Angelo and Dante Day 1

Background

Angelo and Dante are two Lusitano/cross geldings who are both 10 years old and roughly at the same place in their training. They’ve both learned lungeing basics of moving out on a circle, trotting for a cluck, cantering for a kiss, and stopping on whoa. They’ve learned to change directions from the handler’s body language and they have the general idea that they’re supposed to stop on the outside of the circle, though sometimes they forget and turn in to face the handler.

They’ve also learned to stand for grooming and saddling, to be bridled with a snaffle bit, and to be mounted from both sides both from the ground and from a block. I prefer to use the mounting block because both are too tall for me, personally, to mount from the ground. 

Angelo and Dante have had some experience following a handler around an arena while having someone who’s simply cargo sits on their back both in a saddle and bareback. Dante has not made any attempt to buck, but he is naturally more sensitive, so we’ve been avoiding putting enough pressure on him that he would buck. 

Angelo, however, has bucked someone off him three times. The first time happened when he was at an outside trainer and we didn’t get to see the circumstances which triggered it. The second time was when his rider was on him bareback, he had a snaffle bit in his mouth, and it was quite windy. That time he shied from something behind him, the rider lost his balance, and Angelo lunged forward with a bounce, sending his rider off to his side. The third time was a true buck when he lunged forward, losing his rider over his head. This occurred in the same location as the previous incident. He seemed to spook from something instead of balking or trying to rid himself of the rider, and after she came off, he was truly afraid and needed some time to calm down.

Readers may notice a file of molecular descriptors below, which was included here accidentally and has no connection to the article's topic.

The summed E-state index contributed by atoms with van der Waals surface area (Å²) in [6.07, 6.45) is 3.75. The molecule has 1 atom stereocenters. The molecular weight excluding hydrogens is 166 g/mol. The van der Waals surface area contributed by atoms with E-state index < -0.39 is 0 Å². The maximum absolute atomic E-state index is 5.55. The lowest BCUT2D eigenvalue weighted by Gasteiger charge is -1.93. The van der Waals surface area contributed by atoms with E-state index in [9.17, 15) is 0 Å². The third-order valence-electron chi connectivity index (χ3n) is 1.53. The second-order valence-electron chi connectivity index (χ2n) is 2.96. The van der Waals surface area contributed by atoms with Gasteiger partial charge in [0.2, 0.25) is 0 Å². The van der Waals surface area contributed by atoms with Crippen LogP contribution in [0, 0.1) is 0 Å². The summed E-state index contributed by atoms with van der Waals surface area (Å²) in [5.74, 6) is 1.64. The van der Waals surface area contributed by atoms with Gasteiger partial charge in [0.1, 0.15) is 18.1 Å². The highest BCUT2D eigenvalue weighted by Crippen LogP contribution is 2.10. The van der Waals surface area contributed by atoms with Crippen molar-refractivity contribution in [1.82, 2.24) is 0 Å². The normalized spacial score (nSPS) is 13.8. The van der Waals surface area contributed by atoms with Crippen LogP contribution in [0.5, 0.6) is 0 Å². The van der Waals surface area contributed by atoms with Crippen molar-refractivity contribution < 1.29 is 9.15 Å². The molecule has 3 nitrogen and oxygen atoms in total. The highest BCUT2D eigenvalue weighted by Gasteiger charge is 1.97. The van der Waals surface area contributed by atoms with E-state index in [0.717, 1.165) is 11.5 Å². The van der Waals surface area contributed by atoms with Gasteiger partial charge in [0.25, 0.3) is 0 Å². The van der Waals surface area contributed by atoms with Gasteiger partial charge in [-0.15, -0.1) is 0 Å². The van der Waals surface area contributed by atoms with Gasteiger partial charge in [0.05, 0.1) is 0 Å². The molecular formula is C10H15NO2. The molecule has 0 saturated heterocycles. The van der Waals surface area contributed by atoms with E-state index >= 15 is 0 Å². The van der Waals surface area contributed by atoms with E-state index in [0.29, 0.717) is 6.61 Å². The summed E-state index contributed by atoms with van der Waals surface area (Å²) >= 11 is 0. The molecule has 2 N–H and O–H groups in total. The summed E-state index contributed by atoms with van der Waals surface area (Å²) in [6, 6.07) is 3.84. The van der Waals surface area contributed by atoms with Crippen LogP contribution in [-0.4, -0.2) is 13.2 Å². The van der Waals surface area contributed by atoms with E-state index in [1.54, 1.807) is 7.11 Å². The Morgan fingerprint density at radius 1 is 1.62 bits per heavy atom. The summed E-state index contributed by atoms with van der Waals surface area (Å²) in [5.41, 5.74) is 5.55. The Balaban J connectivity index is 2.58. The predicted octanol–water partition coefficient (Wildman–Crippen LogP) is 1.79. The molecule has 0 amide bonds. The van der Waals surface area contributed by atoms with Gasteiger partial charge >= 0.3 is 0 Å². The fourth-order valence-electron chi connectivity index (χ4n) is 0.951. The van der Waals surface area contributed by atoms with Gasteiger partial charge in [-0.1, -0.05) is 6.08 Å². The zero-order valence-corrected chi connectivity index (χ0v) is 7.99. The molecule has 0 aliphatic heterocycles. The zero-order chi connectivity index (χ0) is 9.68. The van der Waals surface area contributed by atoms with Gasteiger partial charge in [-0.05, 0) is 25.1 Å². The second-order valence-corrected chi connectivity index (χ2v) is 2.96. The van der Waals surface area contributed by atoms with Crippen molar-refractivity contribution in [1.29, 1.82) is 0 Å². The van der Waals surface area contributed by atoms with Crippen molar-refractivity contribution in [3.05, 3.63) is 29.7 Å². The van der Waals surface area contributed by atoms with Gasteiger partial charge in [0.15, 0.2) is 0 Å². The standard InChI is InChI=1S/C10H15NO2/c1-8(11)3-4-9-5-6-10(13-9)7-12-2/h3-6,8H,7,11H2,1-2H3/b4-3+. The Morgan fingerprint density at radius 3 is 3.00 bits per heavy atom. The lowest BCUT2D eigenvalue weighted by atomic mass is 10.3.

Purpose of Saddle Drills

The purpose of the saddle drills which we will be giving Angelo and Dante this month is to condition them both mentally and physically to the saddle and the added movement and weight of a rider so that they are less likely to buck or spook while under saddle during their first rides.

There are many ways to accomplish the same thing. Traditional dressage incorporates a lot of ground work. My father learned to simply hitch a green horse to an experienced one and use them as a team for fieldwork. Another favorite is to pony the green horse on trails for a season or two to gain experience. In my experience, all three methods work just fine. My problem here, though, is that I don’t have an experienced work horse or trail horse at my disposal, so we will need to progress through a series of exercises to accomplish the same thing. I would also like to teach them to deal with certain obstacles at the same time.

Angelo’s Lesson

The lesson started in the same place for both horses: at the hitching rail where they were groomed, had their hooves picked out, were saddled, and bridled, then let stand for a bit.
I went to gather the tools I needed: a lunge whip, a lunge line, a mounting block, and two pool noodles.

The “warm-up” of Angelo’s lesson consisted of sending him around the arena at liberty, much like one would do in a round pen. My arena is a little wider than the size of a small dressage arena: 20 meters by 40 meters, and I like it because it’s large enough for a large horse to comfortably canter in, but not so large that they can really run to the other end to avoid me. Yes, it’s true I might get some exercise in chasing them, but the ones who have had a lot of handling like these boys don’t over-exert themselves by running TOO far away from me after the first pass.